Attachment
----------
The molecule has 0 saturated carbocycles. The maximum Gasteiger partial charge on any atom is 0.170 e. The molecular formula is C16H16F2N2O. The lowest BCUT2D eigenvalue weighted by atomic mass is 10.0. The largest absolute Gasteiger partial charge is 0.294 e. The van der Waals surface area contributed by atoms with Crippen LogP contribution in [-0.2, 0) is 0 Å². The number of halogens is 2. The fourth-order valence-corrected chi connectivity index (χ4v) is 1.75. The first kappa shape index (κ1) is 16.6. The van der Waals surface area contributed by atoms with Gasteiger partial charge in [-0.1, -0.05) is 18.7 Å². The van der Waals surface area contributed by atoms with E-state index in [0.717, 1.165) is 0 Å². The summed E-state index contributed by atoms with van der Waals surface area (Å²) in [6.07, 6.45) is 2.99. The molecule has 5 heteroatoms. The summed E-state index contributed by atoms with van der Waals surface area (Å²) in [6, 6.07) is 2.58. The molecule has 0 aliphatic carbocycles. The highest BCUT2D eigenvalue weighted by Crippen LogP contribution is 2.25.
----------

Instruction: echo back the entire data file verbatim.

The molecule has 0 saturated carbocycles. The maximum Gasteiger partial charge on any atom is 0.170 e. The molecular formula is C16H16F2N2O. The lowest BCUT2D eigenvalue weighted by atomic mass is 10.0. The largest absolute Gasteiger partial charge is 0.294 e. The van der Waals surface area contributed by atoms with Crippen LogP contribution in [-0.2, 0) is 0 Å². The number of halogens is 2. The fourth-order valence-corrected chi connectivity index (χ4v) is 1.75. The first kappa shape index (κ1) is 16.6. The van der Waals surface area contributed by atoms with Gasteiger partial charge in [-0.1, -0.05) is 18.7 Å². The van der Waals surface area contributed by atoms with E-state index in [0.717, 1.165) is 0 Å². The summed E-state index contributed by atoms with van der Waals surface area (Å²) in [6.07, 6.45) is 2.99. The molecule has 5 heteroatoms. The summed E-state index contributed by atoms with van der Waals surface area (Å²) in [6, 6.07) is 2.58. The molecule has 0 aliphatic carbocycles. The highest BCUT2D eigenvalue weighted by Crippen LogP contribution is 2.25.